The included biography is controversial but I didn't really buy this book for the text.

All said, it's still a very decent archive of Leyendecker's work.

The art is good enough to warrant a 5-star rating, regardless of what is written.

(More pictures are available on my blog. Just visit my Amazon profile for the link.)
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on June 10, 2014
Fine book on an absolute master. Lavishly illustrated, the larger color plates allow for appreciation of the artist's magnificent draftsmanship and brush work. Well represented is Leyendecker's creation of an almost ridiculously handsome ideal -- even Cary Grant never looked THAT good -- predating Ralph Lauren by two generations. All his major covers are here -- if mostly in miniature -- along with his famous shirt ads. Plus, the author did not shy away from exploring Leyendecker's shadowy personal life, oh so different from the easy, suave, clubby world he depicted.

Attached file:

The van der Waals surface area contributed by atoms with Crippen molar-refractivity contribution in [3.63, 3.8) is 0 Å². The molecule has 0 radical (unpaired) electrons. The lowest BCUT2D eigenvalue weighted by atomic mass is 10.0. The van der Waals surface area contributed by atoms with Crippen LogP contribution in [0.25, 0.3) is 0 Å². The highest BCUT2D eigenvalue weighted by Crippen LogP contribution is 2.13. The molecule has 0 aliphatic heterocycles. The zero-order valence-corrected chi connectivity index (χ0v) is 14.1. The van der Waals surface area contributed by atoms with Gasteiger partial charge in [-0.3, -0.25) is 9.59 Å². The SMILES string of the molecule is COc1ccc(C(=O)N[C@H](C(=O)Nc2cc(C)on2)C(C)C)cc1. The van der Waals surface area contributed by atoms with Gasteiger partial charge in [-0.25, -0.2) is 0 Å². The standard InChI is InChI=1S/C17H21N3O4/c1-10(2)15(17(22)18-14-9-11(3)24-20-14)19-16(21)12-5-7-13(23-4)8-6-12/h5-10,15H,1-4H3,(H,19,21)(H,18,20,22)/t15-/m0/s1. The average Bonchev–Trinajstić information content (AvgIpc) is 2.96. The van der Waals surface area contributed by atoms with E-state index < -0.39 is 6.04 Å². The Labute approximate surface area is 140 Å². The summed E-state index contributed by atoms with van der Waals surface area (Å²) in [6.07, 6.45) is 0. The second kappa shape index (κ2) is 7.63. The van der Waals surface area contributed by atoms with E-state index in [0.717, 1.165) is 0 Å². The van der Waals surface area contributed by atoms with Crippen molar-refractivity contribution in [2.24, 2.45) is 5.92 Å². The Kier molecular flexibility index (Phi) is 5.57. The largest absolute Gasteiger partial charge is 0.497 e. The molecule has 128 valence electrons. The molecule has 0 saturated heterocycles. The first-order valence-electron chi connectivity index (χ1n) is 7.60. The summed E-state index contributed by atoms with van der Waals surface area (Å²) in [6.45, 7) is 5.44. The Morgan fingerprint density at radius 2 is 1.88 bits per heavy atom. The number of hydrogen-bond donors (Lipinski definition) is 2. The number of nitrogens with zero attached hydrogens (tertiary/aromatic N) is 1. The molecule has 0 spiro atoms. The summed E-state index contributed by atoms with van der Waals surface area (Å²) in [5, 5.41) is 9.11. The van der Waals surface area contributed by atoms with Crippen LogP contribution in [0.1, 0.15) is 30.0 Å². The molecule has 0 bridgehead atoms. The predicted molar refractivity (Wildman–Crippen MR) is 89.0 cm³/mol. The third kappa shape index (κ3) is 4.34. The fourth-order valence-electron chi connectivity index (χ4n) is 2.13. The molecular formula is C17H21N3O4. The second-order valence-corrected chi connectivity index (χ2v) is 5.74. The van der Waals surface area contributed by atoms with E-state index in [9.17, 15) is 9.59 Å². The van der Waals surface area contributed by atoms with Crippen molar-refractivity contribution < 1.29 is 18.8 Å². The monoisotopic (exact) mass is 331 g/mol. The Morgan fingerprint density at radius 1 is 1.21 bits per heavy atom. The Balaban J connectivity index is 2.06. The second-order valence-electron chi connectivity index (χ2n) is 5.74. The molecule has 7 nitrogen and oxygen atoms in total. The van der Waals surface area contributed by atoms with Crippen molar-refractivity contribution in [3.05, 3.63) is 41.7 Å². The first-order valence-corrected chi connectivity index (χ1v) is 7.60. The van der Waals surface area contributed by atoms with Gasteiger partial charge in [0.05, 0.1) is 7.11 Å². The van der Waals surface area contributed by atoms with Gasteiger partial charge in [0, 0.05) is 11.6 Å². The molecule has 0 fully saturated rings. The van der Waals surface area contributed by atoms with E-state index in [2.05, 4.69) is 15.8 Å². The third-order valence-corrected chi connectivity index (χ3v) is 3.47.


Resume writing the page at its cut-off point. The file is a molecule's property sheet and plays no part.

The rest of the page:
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on September 26, 2008
Having waited for YEARS for a good book on Leyendecker, the wait is over. I am very happy with this product. The reproductions are very good. While the book does catalog all of the artists covers (SEP, Colliers, etc), the result is well done. Typically, there are nine covers on one page and on the facing page is a repo of the actual artwork from one of the covers. I think almost all of the full page images reproduced are from original artwork, and not reproductions of magazine covers. Very nice. Sure... it would be great to have all of the covers shown in full page glorious color, but we dont and we wont. It still deserves five stars. There are many "sketches" in oil shown that were created as studies, many of which are stunning in and of themselves. Also shown are advertising illustrations. Great!
Regarding the text, move on if your are looking for detail on the artist life. There is really nothing new here. There has always been little know about the artist and his boyfriend. Leyendecker was a profoundly private person, the result of which is that there is little personal information available. What is written is interesting, but of minor interest. Who is buying this book for the text? Please.
But as it now stands, this one is easily worth the price and five stars!